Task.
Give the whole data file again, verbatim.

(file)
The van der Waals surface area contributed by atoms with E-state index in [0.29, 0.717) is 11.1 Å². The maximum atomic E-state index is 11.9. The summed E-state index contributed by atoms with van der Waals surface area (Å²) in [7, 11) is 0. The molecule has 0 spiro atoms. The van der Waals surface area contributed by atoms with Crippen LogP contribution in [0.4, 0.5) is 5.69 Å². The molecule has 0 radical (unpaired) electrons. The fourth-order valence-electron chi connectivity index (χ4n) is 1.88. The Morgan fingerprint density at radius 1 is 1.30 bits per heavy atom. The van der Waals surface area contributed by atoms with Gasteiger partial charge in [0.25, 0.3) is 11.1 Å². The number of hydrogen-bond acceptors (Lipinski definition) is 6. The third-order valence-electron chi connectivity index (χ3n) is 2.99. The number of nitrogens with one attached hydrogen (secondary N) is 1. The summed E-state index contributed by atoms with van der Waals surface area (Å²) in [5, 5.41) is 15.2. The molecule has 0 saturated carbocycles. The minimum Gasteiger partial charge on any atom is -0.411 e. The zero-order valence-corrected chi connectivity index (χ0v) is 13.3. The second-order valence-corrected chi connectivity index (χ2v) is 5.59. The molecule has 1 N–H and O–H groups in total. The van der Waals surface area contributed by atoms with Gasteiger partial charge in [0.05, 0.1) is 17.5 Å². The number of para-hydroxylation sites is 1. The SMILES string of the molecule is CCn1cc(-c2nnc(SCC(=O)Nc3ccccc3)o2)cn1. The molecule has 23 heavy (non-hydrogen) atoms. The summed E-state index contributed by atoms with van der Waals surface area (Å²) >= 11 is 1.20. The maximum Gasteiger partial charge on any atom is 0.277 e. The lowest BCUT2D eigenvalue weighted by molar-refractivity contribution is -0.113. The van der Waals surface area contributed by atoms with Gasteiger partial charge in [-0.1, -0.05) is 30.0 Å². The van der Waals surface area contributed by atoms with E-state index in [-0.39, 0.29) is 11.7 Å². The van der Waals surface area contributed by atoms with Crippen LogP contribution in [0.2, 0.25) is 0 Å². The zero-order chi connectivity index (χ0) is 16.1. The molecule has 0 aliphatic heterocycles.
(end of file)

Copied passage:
The van der Waals surface area contributed by atoms with E-state index in [0.29, 0.717) is 11.1 Å². The maximum atomic E-state index is 11.9. The summed E-state index contributed by atoms with van der Waals surface area (Å²) in [7, 11) is 0. The molecule has 0 spiro atoms. The van der Waals surface area contributed by atoms with Crippen LogP contribution in [0.4, 0.5) is 5.69 Å². The molecule has 0 radical (unpaired) electrons. The fourth-order valence-electron chi connectivity index (χ4n) is 1.88. The Morgan fingerprint density at radius 1 is 1.30 bits per heavy atom. The van der Waals surface area contributed by atoms with Gasteiger partial charge in [0.25, 0.3) is 11.1 Å². The number of hydrogen-bond acceptors (Lipinski definition) is 6. The third-order valence-electron chi connectivity index (χ3n) is 2.99. The number of nitrogens with one attached hydrogen (secondary N) is 1. The summed E-state index contributed by atoms with van der Waals surface area (Å²) in [5, 5.41) is 15.2. The molecule has 0 saturated carbocycles. The minimum Gasteiger partial charge on any atom is -0.411 e. The zero-order valence-corrected chi connectivity index (χ0v) is 13.3. The second-order valence-corrected chi connectivity index (χ2v) is 5.59. The molecule has 1 N–H and O–H groups in total. The van der Waals surface area contributed by atoms with Gasteiger partial charge in [0.05, 0.1) is 17.5 Å². The number of para-hydroxylation sites is 1. The SMILES string of the molecule is CCn1cc(-c2nnc(SCC(=O)Nc3ccccc3)o2)cn1. The molecule has 23 heavy (non-hydrogen) atoms. The summed E-state index contributed by atoms with van der Waals surface area (Å²) >= 11 is 1.20. The maximum Gasteiger partial charge on any atom is 0.277 e. The lowest BCUT2D eigenvalue weighted by molar-refractivity contribution is -0.113. The van der Waals surface area contributed by atoms with Gasteiger partial charge in [-0.1, -0.05) is 30.0 Å². The van der Waals surface area contributed by atoms with E-state index in [-0.39, 0.29) is 11.7 Å². The van der Waals surface area contributed by atoms with Crippen LogP contribution in [0.2, 0.25) is 0 Å². The zero-order chi connectivity index (χ0) is 16.1. The molecule has 0 aliphatic heterocycles.